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Study Says Counseling Reduces Delinquencies

June 18, 2001

Article By Chris de Reza, REFT Staff Reporter

A study recently released by Freddie Mac underscores the importance of the government-sponsored enterprises finding new ways to finance higher-risk mortgage loans, experts said.

The information was collected within the limits of Freddie’s data availability, meaning its system could easily churn out the 90-day delinquency numbers, an analyst said.

But one of the weaknesses of the report is that it shows what impact counseling has had on 90-day delinquencies, but not on defaults and other levels of delinquency, analysts said. In order to ascertain more detailed analysis, a more comprehensive study would have to be undertaken.

Nevertheless, the study is the first in which empirical evidence shows better payment performance by borrowers who undergo homeownership counseling. The report says that prepurchase homeownership counseling can improve 90-day delinquencies by as much as 34 percent, researchers said.

The study conducted by Abdighani Hirad and Peter Zorn, analyzed 40,000 Freddie Mac Affordable Gold mortgages originated between 1993 and 2000. Those loan products are typically low-downpayment mortgages that are designed to help increase homeownership rates for borrowers earning up to 100- percent of median income.

According to the study, of the three different types of homeownership counseling, “individual” counseling is the most successful with 34 percent reduction in 90-day delinquencies. Individual counseling comprises one-on-one attention for each applicant.

Classroom counseling was shown to reduce 90-day delinquencies by as much as 26 percent while home study participants saw a 21 percent reduction. Home study includes applicants taking their own initiative to maintain material, and re-viewing it online or in pamphlet form.

“I expect this study to launch an important dialogue about how to best use pre-purchase counseling to make homeownership more accessible to more families,” Zorn said. A draft of the study was first presented in November at a Harvard University symposium, but didn’t cause much stir until its release at the American Real Estate & Urban Economics Association midyear meeting in Washington May 31.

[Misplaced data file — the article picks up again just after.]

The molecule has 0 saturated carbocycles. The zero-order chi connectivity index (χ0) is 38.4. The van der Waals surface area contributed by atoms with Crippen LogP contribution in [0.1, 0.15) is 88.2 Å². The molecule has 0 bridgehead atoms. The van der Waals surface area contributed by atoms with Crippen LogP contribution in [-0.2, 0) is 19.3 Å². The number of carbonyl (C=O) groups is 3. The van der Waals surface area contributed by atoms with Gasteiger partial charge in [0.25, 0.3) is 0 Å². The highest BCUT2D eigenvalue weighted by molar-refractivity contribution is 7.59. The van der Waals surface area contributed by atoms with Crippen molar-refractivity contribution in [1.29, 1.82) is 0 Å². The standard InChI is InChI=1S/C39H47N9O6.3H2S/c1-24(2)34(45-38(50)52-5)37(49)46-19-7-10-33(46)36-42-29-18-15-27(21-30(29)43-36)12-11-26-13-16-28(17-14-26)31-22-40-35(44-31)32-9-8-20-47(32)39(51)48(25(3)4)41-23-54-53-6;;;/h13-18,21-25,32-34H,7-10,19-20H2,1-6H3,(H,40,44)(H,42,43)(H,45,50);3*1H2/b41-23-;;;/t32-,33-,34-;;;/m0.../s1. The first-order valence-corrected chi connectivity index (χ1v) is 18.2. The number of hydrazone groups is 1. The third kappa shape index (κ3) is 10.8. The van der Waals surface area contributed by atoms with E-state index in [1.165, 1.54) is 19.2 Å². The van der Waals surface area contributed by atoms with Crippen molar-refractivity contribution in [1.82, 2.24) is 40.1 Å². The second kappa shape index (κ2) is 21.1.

“It points out how critical it is when you have highly lever-aged loans that characterized the affordable market in helping the consumer know what they are getting into,” said Steve Hornburg, director of the Research Housing Institute of America (RIHA).

Hornburg also said the industry should start thinking of ways to ensure that loans with applicants that received prepurchase loan counseling are marked, so that the information is communicated to the secondary market. He said the industry should support efforts to better standardize and specialize prepurchase homeownership counseling based on the knowledge that it works.

“It is in the self-interest of lenders to have a clear under-standing on what type of counseling is being offered,” Hornburg said. “And to the extent the lender is holding the loans in port-folio or servicing, the evidence shows the loans tend to per-form better.”

The study brings new and important evidence to the table, said Stuart Gabriel, director, Lusk Center for Real Estate at University of Southern California (USC).

The caveats in the study concern data that is somewhat limited and the study does not explain whether or not prepurchase efforts affect or mitigate other measures of loan performance, such as loan losses in the event of default or loan prepayment patterns, according to Gabriel.

“I think the jury is still out on the loan performance implications of homebuyer counseling,” Gabriel said. “We need a fuller understanding of the magnitude of the risk mitigation associated with counseling—to ascertain whether the benefits are sufficient to be reflected in loan underwriting or pricing.”

Freddie Mac began requiring prepurchase counseling on Affordable Gold mortgages in 1993 to control the company’s potential credit risk exposure while it expanded the availability of affordable home financing opportunities for low- and moderate-income families.

The study claims to provide the first empirical evidence of the past 20 years that prepurchase homeownership counseling can significantly reduce the delinquency rates of borrowers. But the results of the study also point out that not all counseling programs are equally successful.

The report likely opened the door for more attention to re-fining counseling techniques.

“These empirical results are not unexpected; many in the counseling industry have argued for years that individual and classroom counseling are by far more effective tools,” according to the report. “But, if nothing else, it confirms the crucial role that counseling can play in expanding affordable homeownership opportunities for America’s families.”